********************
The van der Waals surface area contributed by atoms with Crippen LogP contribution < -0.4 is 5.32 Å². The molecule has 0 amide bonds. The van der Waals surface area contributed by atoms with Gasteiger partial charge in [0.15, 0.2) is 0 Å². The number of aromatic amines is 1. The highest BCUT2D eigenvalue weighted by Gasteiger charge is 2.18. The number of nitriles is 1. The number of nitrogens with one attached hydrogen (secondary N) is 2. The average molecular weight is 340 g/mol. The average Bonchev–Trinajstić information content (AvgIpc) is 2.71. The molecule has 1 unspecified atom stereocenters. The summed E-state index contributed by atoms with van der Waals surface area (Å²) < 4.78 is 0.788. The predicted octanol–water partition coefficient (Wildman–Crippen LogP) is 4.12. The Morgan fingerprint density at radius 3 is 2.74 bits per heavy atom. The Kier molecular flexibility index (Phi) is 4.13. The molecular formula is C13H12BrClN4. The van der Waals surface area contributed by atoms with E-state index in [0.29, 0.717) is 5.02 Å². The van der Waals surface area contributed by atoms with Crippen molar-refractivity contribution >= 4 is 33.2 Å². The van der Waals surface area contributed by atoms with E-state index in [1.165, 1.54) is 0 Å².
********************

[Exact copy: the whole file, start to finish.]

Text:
The van der Waals surface area contributed by atoms with Crippen LogP contribution < -0.4 is 5.32 Å². The molecule has 0 amide bonds. The van der Waals surface area contributed by atoms with Gasteiger partial charge in [0.15, 0.2) is 0 Å². The number of aromatic amines is 1. The highest BCUT2D eigenvalue weighted by Gasteiger charge is 2.18. The number of nitriles is 1. The number of nitrogens with one attached hydrogen (secondary N) is 2. The average molecular weight is 340 g/mol. The average Bonchev–Trinajstić information content (AvgIpc) is 2.71. The molecule has 1 unspecified atom stereocenters. The summed E-state index contributed by atoms with van der Waals surface area (Å²) < 4.78 is 0.788. The predicted octanol–water partition coefficient (Wildman–Crippen LogP) is 4.12. The Morgan fingerprint density at radius 3 is 2.74 bits per heavy atom. The Kier molecular flexibility index (Phi) is 4.13. The molecular formula is C13H12BrClN4. The van der Waals surface area contributed by atoms with E-state index in [0.29, 0.717) is 5.02 Å². The van der Waals surface area contributed by atoms with Crippen molar-refractivity contribution >= 4 is 33.2 Å². The van der Waals surface area contributed by atoms with E-state index in [1.165, 1.54) is 0 Å².